As a matter of fact, the coffee machines and cooling fans that reside in your recording space should be turned off or, even worse for all you coffee lovers, taken away during the recording process, so make sure to drink your daily hot beverage before starting your session. In addition to stripping the recording room from potentially noisy surfaces and appliances, wearing jewelry or inconvenient clothing like heavy leather jackets can also interfere with your recording and are best left outside the room.

Choose the most convenient equipment

Even though you are serious about podcasting from your newly established office studio, the most serious recording equipment will not be needed. Successful voice recordings can be done with anything from standard microphones to smartphones and even dictaphones.

Conducting interviews with one or more people calls for multiple microphones. Handing over a single mic back and forth as if doing a post-performance interview at the Olympics will most likely disrupt the flow of the conversation and create more unwanted noises. Similarly, sharing a microphone works in theory only if each interviewee speaks to it at the exact same angle (this would be to keep a cohesive level of volume for each talker). In this type of set up, maintaining a consistent volume level free-hand requires physical and mental concentration skills of a Buddhist monk. For those, who haven’t done the required Tibetan training, table microphone stands are a godsend.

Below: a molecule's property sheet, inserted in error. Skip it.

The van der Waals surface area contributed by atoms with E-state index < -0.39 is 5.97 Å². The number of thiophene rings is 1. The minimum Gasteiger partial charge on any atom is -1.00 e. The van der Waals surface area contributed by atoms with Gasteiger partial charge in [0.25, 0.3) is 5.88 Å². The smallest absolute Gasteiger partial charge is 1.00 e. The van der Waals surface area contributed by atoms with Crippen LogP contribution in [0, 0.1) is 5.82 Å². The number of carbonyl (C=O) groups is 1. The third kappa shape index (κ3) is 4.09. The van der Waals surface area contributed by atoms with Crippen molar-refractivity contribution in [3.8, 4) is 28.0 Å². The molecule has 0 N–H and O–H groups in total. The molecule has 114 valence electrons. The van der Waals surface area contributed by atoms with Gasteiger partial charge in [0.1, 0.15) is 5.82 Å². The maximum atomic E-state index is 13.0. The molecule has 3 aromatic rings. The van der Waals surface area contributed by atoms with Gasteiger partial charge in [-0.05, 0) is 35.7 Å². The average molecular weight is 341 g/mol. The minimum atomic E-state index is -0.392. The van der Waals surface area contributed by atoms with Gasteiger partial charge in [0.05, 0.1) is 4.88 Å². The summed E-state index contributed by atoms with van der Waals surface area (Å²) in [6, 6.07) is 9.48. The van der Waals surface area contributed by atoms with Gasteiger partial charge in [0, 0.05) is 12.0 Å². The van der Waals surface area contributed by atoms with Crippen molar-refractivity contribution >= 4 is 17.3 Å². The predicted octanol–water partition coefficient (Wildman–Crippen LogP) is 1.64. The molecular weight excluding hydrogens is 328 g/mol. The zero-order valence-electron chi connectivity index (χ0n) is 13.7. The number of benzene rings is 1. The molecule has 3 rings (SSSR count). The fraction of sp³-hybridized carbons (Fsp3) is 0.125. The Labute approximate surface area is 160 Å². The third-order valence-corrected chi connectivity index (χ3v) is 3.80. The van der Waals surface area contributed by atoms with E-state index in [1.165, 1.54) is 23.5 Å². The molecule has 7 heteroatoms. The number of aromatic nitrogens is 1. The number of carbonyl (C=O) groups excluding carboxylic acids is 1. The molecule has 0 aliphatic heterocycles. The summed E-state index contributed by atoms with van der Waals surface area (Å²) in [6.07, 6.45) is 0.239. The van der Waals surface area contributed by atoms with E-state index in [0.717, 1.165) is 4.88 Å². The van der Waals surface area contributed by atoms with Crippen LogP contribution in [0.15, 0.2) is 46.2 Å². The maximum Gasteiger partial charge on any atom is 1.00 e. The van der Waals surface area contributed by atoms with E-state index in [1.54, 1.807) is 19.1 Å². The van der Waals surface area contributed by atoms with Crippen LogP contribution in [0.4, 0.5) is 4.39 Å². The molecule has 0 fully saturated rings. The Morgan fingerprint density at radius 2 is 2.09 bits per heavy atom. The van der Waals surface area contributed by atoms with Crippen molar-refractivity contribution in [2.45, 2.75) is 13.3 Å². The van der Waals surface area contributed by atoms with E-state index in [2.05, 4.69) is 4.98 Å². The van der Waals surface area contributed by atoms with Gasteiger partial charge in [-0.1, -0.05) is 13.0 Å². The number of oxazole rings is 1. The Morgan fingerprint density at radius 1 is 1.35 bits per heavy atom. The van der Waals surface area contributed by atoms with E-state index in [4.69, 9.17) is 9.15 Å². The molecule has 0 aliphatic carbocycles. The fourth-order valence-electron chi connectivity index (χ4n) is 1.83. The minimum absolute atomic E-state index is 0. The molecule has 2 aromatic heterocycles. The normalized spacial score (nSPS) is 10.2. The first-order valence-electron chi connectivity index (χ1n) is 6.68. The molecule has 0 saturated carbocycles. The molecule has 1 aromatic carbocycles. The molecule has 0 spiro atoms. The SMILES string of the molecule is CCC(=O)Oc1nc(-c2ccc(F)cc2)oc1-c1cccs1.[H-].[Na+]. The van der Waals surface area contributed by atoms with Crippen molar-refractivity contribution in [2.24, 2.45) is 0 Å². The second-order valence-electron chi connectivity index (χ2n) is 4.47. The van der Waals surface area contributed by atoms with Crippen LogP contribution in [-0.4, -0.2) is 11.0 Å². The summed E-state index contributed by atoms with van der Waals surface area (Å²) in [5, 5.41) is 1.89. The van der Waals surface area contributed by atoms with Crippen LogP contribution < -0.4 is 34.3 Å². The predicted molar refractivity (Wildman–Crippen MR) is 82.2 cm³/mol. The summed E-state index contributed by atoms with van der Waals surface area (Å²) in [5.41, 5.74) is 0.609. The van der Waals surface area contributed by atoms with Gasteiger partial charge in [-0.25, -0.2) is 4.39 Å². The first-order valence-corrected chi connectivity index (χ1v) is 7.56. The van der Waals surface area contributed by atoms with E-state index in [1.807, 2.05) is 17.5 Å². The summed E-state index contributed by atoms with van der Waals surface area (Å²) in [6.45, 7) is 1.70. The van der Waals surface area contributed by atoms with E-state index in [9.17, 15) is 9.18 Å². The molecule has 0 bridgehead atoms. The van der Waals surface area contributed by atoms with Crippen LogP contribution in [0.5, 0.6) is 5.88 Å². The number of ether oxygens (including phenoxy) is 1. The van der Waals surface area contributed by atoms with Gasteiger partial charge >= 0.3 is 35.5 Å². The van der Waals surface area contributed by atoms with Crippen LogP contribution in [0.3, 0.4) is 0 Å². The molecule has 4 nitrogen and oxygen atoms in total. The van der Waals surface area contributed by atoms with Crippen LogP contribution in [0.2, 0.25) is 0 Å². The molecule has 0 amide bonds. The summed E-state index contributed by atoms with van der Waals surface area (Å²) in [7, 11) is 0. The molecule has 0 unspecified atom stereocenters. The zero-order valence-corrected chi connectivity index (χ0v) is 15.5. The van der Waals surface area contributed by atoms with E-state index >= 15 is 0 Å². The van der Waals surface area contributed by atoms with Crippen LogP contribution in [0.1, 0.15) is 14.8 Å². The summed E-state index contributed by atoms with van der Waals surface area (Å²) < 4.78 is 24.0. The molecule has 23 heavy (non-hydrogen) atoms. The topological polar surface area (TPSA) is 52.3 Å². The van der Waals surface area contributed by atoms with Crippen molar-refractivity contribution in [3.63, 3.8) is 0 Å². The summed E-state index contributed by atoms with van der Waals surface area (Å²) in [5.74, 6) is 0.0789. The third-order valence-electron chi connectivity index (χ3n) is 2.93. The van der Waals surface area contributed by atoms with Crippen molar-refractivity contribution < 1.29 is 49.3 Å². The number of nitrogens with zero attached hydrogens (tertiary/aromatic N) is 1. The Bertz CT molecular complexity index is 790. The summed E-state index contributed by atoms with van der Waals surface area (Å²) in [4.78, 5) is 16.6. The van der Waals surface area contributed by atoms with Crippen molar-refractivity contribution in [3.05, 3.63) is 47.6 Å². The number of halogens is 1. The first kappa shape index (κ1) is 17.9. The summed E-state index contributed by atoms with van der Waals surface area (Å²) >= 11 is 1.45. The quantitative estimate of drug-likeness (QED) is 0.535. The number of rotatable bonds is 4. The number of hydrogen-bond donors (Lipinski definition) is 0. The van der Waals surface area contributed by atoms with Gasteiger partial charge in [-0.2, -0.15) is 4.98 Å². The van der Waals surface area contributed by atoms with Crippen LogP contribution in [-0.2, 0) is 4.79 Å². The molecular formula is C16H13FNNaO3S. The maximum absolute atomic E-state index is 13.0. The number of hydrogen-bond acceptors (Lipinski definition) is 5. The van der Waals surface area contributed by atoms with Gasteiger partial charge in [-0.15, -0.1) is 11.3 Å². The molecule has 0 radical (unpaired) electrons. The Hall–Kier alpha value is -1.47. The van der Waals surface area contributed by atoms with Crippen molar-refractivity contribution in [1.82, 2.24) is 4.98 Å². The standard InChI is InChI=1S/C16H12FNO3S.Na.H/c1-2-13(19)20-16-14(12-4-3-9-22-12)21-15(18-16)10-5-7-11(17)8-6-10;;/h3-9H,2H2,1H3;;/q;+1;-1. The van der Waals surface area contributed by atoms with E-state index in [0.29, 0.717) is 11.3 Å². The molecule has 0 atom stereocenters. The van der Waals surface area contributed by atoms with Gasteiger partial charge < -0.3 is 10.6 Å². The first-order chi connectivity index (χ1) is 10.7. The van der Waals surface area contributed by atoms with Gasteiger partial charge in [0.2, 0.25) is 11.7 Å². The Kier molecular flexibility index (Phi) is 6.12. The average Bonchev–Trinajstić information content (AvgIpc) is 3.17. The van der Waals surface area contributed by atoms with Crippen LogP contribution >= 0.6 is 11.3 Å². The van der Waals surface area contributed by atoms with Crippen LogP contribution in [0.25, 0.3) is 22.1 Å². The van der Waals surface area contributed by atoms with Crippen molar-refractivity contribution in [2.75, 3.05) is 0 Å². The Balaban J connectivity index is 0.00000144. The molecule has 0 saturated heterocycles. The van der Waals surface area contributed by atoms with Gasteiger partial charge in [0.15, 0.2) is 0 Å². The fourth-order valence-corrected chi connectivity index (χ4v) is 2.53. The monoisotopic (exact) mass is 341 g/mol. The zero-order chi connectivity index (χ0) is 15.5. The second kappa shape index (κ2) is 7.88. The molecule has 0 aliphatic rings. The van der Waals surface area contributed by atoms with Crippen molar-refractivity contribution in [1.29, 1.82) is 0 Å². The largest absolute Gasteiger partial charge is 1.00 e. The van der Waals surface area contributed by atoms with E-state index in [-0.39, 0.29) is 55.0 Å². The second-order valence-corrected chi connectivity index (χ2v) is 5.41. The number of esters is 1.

Smartphones and dictaphones are similarly capable of producing quality audio. When cooking up a tasty podcast episode, they are at their best when sprinkled in small amounts, such as excerpts of content later to be edited into the episode. Sometimes the phone is a logical choice for recording, for example, when conducting a remote phone call interview for a case study from a customer abroad.

Defuse the ear bombs

Whichever tools you end up using, recording with them requires a wee bit of attention as their placement and volume levels can make a crucial difference. For example, pronouncing the letter “P” creates a gust of air that tends to pop up undesirably loud in the recording. They are called plosives and they are well named for their sound resembles tiny explosions of air. Defuse these potential ear bombs by using a pop filter and checking beforehand that the overall volume level is not peaking.

Use equalization